The Insurance Journal published a story on June 6, 2017, that is titled, Private Insurer Will No Longer Fund Fraud Prosecutions In Texas.
Thanks to new money and oversight from the Texas Legislature, the state can now pursue workers’ compensation fraud cases without relying on an unusual and much-criticized funding deal between a private insurance company and the Travis County district attorney’s office.
The fix comes nearly two years after The Texas Tribune and the Austin American-Statesman revealed the controversial relationship between Texas Mutual Insurance Co., the largest provider of workers’ compensation insurance in Texas, and government prosecutors in Austin. Under the exclusive funding deal, which stretched back at least to the early 2000s, the giant insurer paid millions to fund a four-person team to investigate and prosecute alleged “crimes committed against the company.”
The joint Tribune/Statesman series sparked widespread criticism and prompted Travis County authorities to adopt changes in an interim contract with Texas Mutual. That deal allowed other insurance companies to have their cases heard while routing all referrals through the Texas Department of Insurance. But Texas Mutual agreed to keep funding the unit until Sept. 1 of this year — just enough time for state lawmakers to come up with a new source of money during the 2017 session.
Now, under a provision quietly tacked onto the budget adopted by the Legislature late last month, the state will fund the prosecutorial unit with a two year, $675,000 appropriation. The money will come from the maintenance tax collected from workers’ compensation insurers.
The legislative fix was the brainchild of Sen. Kirk Watson, D-Austin, who wanted to maintain robust prosecution of workers’ compensation fraud without relying on a single company or creating real or perceived conflicts of interest.
We’ve come up with a way to properly address fraud, and we’ve come up with a way where it doesn’t look like pay to play, and done it in a transparent way that is consistent with the way fraud prosecutions beyond just workers’ comp happen in the rest of the state,” Watson said. “I consider it a big win.”
Under the terms of the original contract, Texas Mutual made the referrals, provided the investigators and directly paid all the bills for the prosecutorial unit. The authority for the arrangement stemmed from Texas Mutual’s history as a state-created entity, but the deal remained even after the company converted to regulated mutual insurance company, owned by policyholders.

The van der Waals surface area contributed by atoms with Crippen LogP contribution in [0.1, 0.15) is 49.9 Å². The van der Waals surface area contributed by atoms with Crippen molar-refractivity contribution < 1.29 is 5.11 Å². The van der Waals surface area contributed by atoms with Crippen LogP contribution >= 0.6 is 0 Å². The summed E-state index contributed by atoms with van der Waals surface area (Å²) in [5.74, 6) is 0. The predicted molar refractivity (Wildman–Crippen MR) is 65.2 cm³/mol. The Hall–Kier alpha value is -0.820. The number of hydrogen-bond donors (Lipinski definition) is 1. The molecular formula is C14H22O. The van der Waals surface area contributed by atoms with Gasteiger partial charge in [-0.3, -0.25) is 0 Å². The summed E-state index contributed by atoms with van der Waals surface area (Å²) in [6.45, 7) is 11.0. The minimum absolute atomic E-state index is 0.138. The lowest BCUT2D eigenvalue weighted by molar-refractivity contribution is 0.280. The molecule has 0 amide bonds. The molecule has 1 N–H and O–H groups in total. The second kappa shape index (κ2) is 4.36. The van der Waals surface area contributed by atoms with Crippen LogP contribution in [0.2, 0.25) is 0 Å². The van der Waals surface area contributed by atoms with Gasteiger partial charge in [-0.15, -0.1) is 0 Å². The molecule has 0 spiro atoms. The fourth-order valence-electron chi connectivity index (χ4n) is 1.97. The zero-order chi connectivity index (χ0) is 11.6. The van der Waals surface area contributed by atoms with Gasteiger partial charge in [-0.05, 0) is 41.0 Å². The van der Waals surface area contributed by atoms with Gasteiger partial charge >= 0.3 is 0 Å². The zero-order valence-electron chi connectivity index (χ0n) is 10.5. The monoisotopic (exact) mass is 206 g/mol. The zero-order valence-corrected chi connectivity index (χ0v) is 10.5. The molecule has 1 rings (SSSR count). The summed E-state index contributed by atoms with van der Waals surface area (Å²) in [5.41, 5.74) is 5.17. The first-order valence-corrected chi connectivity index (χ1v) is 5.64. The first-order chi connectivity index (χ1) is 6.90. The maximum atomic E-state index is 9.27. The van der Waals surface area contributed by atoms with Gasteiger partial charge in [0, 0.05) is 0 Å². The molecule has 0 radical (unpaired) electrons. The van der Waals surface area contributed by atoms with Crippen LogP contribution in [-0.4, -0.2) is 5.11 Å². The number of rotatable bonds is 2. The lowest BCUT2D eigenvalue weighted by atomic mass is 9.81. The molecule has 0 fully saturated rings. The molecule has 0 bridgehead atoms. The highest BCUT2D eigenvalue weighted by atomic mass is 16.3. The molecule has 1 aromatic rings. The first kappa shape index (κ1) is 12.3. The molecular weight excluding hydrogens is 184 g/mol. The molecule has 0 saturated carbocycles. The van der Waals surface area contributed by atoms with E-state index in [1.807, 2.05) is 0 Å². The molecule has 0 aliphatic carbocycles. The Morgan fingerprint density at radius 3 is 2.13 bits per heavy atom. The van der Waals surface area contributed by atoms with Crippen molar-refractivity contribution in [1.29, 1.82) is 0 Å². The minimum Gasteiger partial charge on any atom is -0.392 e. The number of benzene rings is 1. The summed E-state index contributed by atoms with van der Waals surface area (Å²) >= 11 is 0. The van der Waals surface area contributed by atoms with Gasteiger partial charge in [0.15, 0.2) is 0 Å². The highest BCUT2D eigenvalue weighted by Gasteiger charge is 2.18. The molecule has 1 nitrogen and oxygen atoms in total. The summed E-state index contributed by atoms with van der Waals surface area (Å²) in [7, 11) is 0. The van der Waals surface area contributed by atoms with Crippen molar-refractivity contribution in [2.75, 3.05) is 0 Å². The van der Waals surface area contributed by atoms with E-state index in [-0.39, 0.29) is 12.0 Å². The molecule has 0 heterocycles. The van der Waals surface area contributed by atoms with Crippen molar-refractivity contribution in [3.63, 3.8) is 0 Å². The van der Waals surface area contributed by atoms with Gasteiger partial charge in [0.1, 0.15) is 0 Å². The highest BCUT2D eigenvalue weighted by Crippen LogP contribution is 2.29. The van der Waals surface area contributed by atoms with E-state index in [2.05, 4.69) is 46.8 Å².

Now when a company or individual has reason to suspect workers’ compensation fraud, the complaints are referred to the Texas Department of Insurance’s Division of Workers’ Compensation for a initial investigation. If the division believes the case warrants prosecution, it sends it to the Travis County DA’s workers’ compensation unit.
Ryan Brannan, commissioner of workers’ compensation at the Texas Department of Insurance, said he’s working to get a memorandum of understanding in place with the Travis County DA’s office to change the funding source and make the existing team state employees instead of county employees.
He said he’s hoping for a “seamless transition” to a system that will inspire more confidence in the unit’s fraud prosecutions.
“This adds a check into the system and creates some transparency, which I think is always healthy. Anytime you have a neutral third party evaluating potential instances of fraud, and it’s not coming straight from a carrier, you’re going to get better investigations,” Brannan said. “You’re going to get better analysis and hopefully better prosecutions as a result.”
Moore, the district attorney added: “The point is to do a good job prosecuting workers’ comp fraud, and the TDI folks assured me that they have been happy with the work the Travis County district attorney’s office has been doing, and the Texas Mutual people tell me the same thing.”